EXAMPLE 2 The process of Example 1 was reppeated except that the bottom platen of the press carried a felted mat of wool fibers. After wetting the felted mat with water, the heated embossing plate was pressed into the mat to produce, on cooling of the mat, a permanently shaped female image of the male graining plate. When using this apparatus, the embossed fabric was reduced in thickness only about 5 percent.
EXAMPLE 3 The process of Example I was repeated except that the urethane composition had added thereto 5 parts of a melamine formaldehyde resin, Cymel 301 (American Cyanamid Co.) which increased the rate at which the curing of the urethane takes place when the product is heated. The belt pressing step was eliminated and the embossing step only was used to form the surface matrix and grained surface. The base color coat and top finish coat were subsequently applied to the so-formed matrix surface and produced a slightly tougher surface matrix.
EXAMPLE 4 The process of Example 3 was repeated except that the urethane composition had added thereto 15 parts of polyester resin Daltarol PR-l (ICl America) which is thermoplastic in character and assists in obtaining a sharper reproduction of the embossing plate during the pressing step.
EXAMPLE The process of Example 4 was repeated except that the embossed fabric was subsequently treated by applying a blend of conventional natural plant and bark tannin extracts to the back surface of the fabric and then allowing the fabric to dry at room temperature. The tannin extract used was a tara extract (31.59% tannin; non-tannins 15.14%; unsolubles 0.55%; and water 52.7%) having a pH of 3.25 and a specific gravity of 1.2325. The dried fabric had a smell similar to tanned natural leather. However, any combination of conven tional natural plant and bark tannins may be used in this regard, e.g. Quebracho, Wattle, Chestnut, Sumac and Oak.
EXAMPLE 6 As a comparison instead of using a blade for applying the polymer to the surface of the fabric, the fabric of Example 1 was sprayed with a conventional leather acrylic water-emulsion finish (74/20/3/3 copolymer of ethyl acrylate, methyl acrylate, methylol acrylamide and methacrylic acid, viscosity about 6 cp) by using a series of horizontally revolving atomizing spray nozzles at 45 psi. The amount sprayed was just enough to obtain an even distribution of the polymer, but that amounted to about 9 grams per square foot. The sprayed fabric was heated in a quartz heater oven maintained at about 350F to quickly set the copolymer on the fabric and evaporate the water. Thereafter the fabric was processed in the same manner as that of Example 1. The fabric had a thicker surface matrix than that of Example 1 and the fibers of the surface matrix was not as tightly adhered into the surface matrix. In general, the product was distinctly inferior to the product of Example 1 but, nevertheless, adequate for noncritical uses of the artifical leather.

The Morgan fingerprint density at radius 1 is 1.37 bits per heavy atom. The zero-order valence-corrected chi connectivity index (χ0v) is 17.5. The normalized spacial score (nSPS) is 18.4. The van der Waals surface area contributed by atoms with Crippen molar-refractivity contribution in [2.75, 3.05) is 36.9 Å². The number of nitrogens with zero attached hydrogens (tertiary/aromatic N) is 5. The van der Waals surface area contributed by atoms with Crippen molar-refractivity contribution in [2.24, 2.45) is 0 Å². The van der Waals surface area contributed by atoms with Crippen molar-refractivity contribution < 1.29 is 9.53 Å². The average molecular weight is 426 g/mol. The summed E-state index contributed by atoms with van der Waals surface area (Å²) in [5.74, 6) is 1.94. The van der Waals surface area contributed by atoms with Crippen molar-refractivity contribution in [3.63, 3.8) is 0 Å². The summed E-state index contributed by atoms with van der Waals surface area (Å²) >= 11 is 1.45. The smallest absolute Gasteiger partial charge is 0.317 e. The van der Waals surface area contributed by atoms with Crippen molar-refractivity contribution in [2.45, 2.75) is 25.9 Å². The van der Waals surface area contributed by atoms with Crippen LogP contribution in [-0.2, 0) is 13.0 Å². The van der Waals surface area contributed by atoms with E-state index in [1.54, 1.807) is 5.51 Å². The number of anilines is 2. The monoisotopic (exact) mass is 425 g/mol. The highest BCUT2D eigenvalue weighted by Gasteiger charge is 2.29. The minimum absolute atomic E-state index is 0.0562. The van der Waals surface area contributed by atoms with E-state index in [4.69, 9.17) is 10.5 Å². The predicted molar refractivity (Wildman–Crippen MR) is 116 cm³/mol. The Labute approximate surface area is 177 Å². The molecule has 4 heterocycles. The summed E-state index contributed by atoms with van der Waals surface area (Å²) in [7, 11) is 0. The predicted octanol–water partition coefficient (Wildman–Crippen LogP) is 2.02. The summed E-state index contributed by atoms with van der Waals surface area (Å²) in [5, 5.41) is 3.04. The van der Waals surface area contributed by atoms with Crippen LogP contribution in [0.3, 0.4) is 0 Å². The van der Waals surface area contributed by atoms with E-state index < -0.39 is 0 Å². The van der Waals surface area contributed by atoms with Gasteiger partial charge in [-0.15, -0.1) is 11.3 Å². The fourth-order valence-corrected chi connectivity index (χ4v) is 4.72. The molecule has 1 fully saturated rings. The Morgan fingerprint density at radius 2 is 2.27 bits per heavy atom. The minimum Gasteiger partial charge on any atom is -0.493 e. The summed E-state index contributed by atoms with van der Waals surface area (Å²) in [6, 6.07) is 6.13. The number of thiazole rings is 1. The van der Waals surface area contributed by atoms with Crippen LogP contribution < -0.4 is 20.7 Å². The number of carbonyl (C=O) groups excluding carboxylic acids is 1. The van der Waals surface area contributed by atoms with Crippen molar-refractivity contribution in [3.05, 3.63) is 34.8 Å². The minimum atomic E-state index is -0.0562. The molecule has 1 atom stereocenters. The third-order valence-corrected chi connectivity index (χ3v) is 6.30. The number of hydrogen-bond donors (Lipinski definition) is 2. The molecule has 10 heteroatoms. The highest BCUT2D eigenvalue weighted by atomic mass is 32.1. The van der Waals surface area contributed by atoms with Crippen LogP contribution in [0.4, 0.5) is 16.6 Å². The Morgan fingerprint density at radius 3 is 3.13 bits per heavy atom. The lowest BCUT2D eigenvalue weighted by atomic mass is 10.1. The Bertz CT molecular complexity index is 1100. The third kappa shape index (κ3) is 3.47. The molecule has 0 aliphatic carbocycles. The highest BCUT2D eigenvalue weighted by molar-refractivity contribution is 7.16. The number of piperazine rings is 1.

The significance of the process steps and the functions performed can be better understood by reference to the photomicrographs of FIGS. 1 1 through 14 which illustrate the fabric during processing and the product of the foregoing Examples. FIG. 11 shows the surface of the cut fabric (sanded fabric) after the urethane prepolymer has been placed thereon and the fabric has been contacted with the thin blade. Note the very large number of upstanding fibers which are rooted in the body of the fabric. The number of upstanding fibers, as shown in the photomicrograph is approximately 5,500 per square centimeter. In this regard, the fabric should have at least 2,000 upstanding fibers per square centimeter, and preferably at least 4,000. The upper number of upstanding fibers is not critical but is essentially limited by the fiber density in the body of fabric being cut. Thus, the number of upstanding fibers can be as great as 10,000 to 15,000 per square centimeter or more but generally the number will be about 8,000 or less. A preferred range is 5,00-6,000. Alto note the disposition of the urethane prepolymer composition on the upstanding fibers. FIG. 11 shows a 75X enlargement.
FIG. 12 shows the surface after it has been heated and pressed in a blet press according to the procedure of Example 1. The polymer of the surface matrix is only partially cured at this stage. Again the enlargement is 75X. Note the predominantely fibrous character of the surface matrix.
FIG. 13 is a higher enlargement electron photomicrograph showing the details of the surface matrix formed by embossing as in Example 2 to provide graining ofthe surface. When the surface matrix is formed by pressing with an embossing plate rather than with a smooth plate both the face surface of the fabric and the surface matrix will have hills and valleys corresponding to the surface of the embossing plate. The face surface of the fabric and the surface matrix will be substantially parallel to each other and generally parallel to the body of the fabric.